Coming out of the ITEA conference, I referred to three magical signs that (IT) architecture is going through a positive transformation; #3 was around design thinking, a topic that a number of speakers covered in varying depth. Amongst those was the heretic Blair Loveday; I mean sheesh, the guy’s a
BA Chief Culture Officer, what blasphemy is this, him presenting at an architect conference?
Blair and the others spoke enough about design thinking to wet our appetites, but not nearly enough to constitute a meal; so, based on what I got from the conference and after some digging of my own, here’s my quick overview of design thinking – a sort of entrée to get you started.
In a Nutshell
I’m conscious that I’m partially trying to appeal to IT architects, let me do so by using the term ‘scientific method’, because it’s going to get a bit touchy-feely later on.
According to wikipedia, Design Thinking is comparable to the scientific method (feedback is obtained by collecting observational evidence and measurable facts) but with the addition of also considering the human aspect, or emotional state. The inclusion of the human dimension is a key theme that you’ll find throughout design thinking literature. For example, use of empathy is one of the specific techniques suggested for during the ‘learn from people’ phase.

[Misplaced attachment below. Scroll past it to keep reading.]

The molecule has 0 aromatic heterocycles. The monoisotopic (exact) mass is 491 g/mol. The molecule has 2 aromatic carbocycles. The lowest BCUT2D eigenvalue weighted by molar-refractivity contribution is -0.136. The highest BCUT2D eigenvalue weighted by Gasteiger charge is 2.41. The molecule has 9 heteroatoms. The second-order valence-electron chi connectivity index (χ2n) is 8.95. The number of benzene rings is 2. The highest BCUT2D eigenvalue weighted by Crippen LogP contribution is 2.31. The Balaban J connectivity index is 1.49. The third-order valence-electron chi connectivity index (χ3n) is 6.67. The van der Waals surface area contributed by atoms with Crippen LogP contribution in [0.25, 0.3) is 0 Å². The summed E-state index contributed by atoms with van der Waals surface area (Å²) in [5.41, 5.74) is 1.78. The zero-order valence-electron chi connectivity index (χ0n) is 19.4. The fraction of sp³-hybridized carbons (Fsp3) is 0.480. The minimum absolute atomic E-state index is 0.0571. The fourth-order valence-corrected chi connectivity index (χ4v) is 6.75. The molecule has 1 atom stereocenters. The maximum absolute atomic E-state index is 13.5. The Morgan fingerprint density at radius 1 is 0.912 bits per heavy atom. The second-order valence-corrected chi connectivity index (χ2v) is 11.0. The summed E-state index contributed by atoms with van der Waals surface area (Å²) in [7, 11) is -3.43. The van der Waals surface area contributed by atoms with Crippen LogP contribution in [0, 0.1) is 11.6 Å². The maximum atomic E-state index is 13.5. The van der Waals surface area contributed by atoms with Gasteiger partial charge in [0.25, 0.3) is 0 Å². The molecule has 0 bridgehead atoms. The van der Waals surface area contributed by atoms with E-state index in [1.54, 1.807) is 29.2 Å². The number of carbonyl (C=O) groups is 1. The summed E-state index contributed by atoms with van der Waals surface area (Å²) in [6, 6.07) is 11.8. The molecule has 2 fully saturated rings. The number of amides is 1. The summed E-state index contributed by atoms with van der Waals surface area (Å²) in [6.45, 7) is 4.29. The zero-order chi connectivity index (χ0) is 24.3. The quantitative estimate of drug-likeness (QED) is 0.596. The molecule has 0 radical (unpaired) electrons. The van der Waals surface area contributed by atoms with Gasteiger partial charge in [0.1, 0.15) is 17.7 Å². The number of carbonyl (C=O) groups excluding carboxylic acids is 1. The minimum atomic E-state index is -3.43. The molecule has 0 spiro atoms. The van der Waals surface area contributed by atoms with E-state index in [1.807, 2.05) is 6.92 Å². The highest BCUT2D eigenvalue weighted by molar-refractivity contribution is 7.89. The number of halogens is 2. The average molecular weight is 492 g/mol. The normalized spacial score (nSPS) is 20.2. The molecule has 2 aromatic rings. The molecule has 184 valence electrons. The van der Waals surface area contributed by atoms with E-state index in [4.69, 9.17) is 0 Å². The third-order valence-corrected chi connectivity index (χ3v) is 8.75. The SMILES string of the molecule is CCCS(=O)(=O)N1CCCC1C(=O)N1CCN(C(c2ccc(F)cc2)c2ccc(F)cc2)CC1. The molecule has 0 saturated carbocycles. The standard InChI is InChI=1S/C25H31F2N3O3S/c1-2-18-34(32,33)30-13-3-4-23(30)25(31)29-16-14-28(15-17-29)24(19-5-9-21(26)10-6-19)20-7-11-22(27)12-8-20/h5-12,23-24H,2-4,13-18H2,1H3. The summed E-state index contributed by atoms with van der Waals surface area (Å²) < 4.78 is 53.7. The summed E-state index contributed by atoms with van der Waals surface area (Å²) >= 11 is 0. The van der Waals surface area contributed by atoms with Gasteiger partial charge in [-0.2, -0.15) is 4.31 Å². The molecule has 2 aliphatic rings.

The Three Lenses
One of the concepts Blair used to describe design thinking was a “the three “lenses” that you’ll see repeated in design thinking literature: desirability, feasibility and viability.
Blair respectively described these people, business and technology lenses, and then talked about then in the context of innovation – by type, depending on which lenses overlapped. The central overlap of all three was “Experience Innovation”, which sounds fine but with all due respect is just a smidge too touchy-feely, even for me, on Monday – but that doesn’t matter.
Design thinking, according to Blair, is centered on the people / desirability lense – which is in keeping with Wikipedia’s view vis-à-vis the scientific method. You’ll notice that this puts emphasis on emotional and functional innovation.
The thing I really like about this model is that it’s simple yet useful, calls out the human part (which is pretty essential) and provides one of several good anchors to understanding design thinking: making stuff that “is cool” or “just works”, for people.
Getting to Grips: Four Into One
Trying to understand design thinking by reading about it online is a little like talking to people who witnessed a traffic collision: everyone’s got a slightly different view. Given how long design thinking has been around that’s probably not surprising. I found a number of approaches. What I’ve done below is to try and distil the main phases from the 4 interpretations that I studied:
The colour groupings are my own, looking for commonality across the different approaches, and are only indicative. The four approaches are based on (from top to bottom): Design thinking example video (wikipedia), IDEO, Stanford University’s ‘Taking design thinking to schools initiative’ (wikipedia), and ‘A Framework for Design Thinking’ (Creativity at work). Links to these references are below.